The VA has been in hot water during the Obama years regarding its mistreatment of vets. But it’s a good thing it stuck to its guns and refused to let this feminist movement change its motto to a more gender-neutral approach.
That’s right, the federal government, in the form of the Department of Veterans Affairs, has finally stood up to a big-mouthed purveyor of feminist political correctness.
Rob Shimshock of The Daily Caller is reporting that a private group sporting the rather impressive nom de guerre of the Iraq and Afghanistan Veterans of America is none-too happy with a rather nondescript plaque on the façade of the Department of Veterans Affairs. But in true Trump administration-fashion, the easily offended are just going to have to suck it up.
While the VA’s almost 60-year motto is “to care for him who shall have borne the battle and for his widow, and his orphan,” which was taken from Abraham Lincoln’s second inaugural address, it’s a safe bet that someone just had to be offended.
But what has a number of veterans clenching their jaws is that the same whiners are coming from the ranks of veterans themselves.
Cited by reporter Shimshock,
“The Department of Veteran Affairs shot down a request to make its motto gender-neutral, according to a Friday report. The VA responded to the November request to change its motto by saying the current motto accurately reflects ‘the heart of our noble mission.’ But the Iraq and Afghanistan Veterans of America was none too pleased with the refusal.”
“They’re missing the point that women don’t feel comfortable at the VA,” said Allison Jaslow, executive director of the group. “We want to be respected and appreciated as much as male veterans are, and the motto is symbolic of overall challenges.”
Fox News 5 of Washington is reporting that the VA is digging in its heels, noting that the VA is “receiving complaints about ‘sexist’ Lincoln quote” in the official motto.
Stars and Stripes, known to generations of leathernecks, jack tars, coasties and GIs, also reported on the controversy.
“IAVA’s top priority this year is increasing recognition and support for women veterans,” Allison Jaslow, executive director of IAVA, told the news outlet. “A key component of that has been asking for the VA to change its motto, and that’s because cultural barriers are arguably the biggest barriers veterans face. Far too many women veterans feel invisible.”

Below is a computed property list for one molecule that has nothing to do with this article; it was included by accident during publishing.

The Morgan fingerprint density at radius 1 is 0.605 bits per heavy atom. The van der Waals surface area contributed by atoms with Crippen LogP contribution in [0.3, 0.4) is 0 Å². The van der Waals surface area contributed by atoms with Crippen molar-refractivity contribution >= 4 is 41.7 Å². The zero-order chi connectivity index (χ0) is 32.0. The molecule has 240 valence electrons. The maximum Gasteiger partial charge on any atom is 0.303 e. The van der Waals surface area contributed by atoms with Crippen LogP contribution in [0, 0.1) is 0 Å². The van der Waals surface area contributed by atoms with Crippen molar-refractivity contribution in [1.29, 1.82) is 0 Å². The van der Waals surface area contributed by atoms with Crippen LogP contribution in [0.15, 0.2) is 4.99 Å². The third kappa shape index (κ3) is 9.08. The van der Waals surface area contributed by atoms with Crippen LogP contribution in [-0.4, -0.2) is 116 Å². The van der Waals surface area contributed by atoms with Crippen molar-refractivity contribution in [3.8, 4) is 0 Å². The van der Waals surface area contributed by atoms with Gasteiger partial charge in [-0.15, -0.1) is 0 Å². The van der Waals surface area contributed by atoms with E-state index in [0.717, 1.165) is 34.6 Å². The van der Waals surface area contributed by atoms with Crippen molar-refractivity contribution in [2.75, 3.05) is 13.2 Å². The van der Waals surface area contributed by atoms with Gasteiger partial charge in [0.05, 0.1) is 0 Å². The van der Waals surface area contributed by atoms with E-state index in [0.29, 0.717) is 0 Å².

Oddly enough, I would have thought that a supposed “advocacy group” for veterans would be more interested in vets not dying while waiting for layer upon layer of paper-pushing bureaucrats to do their job as more important than verbiage.
Speaking of bureaucracy, the IAWV official website makes note of Jaslow’s martial prowess, citing, “Allison was a proven leader on the battlefield in Iraq,” as well as “Jaslow is a former Army Captain who served two combat deployments…”
That depends what her little group’s definition of “combat” and “battlefield” is.
Interestingly enough, Jaslow’s alma mater (Latin for “nurturing mother,” obviously a PC trigger), the University of Central Missouri, breathlessly notes that she “led an Army platoon in Iraq at age 22…” and she “spent her Thanksgiving as a platoon leader and accountable officer for the 980th Quartermaster Company in Taji, Iraq.”
Combat accounting? That’s a new one.
A separate Stars and Strips article also noted some quite concerning accusations and acknowledgements surrounding IAVA’s founder, Paul Rieckhoff,
“Earlier this summer, the military blog This Ain’t Hell uncovered a photo of Rieckhoff from a 2004 Amherst College alumni magazine interview, showing him wearing a Bronze Star and a Special Forces unit patch. The site — a frequent critic of IAVA — accused him of being a military fraud and a hypocrite in light of IAVA’s support of Stolen Valor laws. Others detractors followed suit.
“Rieckhoff defended the medal as a paperwork mistake (it’s listed on some of his personnel paperwork, but not others). He asked for clarification from the Army on the status of the award, but received none. He bought his Bronze Star after being told he had earned the medal, but hasn’t worn it since that interview,” Stars and Stripes reported.
Further explanations may not have helped his cause, “He blames the Special Forces patch on bad timing and enthusiasm. He sewed on the patch days after receiving an assignment to the unit, but pulled it off a few weeks later when that assignment changed. The magazine picture appeared in that small window of time.”
Unfortunately, the VA has rightly taken heat in the past for somehow forgetting that the health and well-being of veterans is its primary function in life, especially during the Obama years.
But thankfully, the nation’s aging warriors now understand that a real fighter is in their corner in the person of President Donald J. Trump.
Predictably, with almost no coverage from the establishment media, the president recently signed into law the VA Choice and Quality Employment Act, which enables vets to seek private medical care outside of the official VA system.
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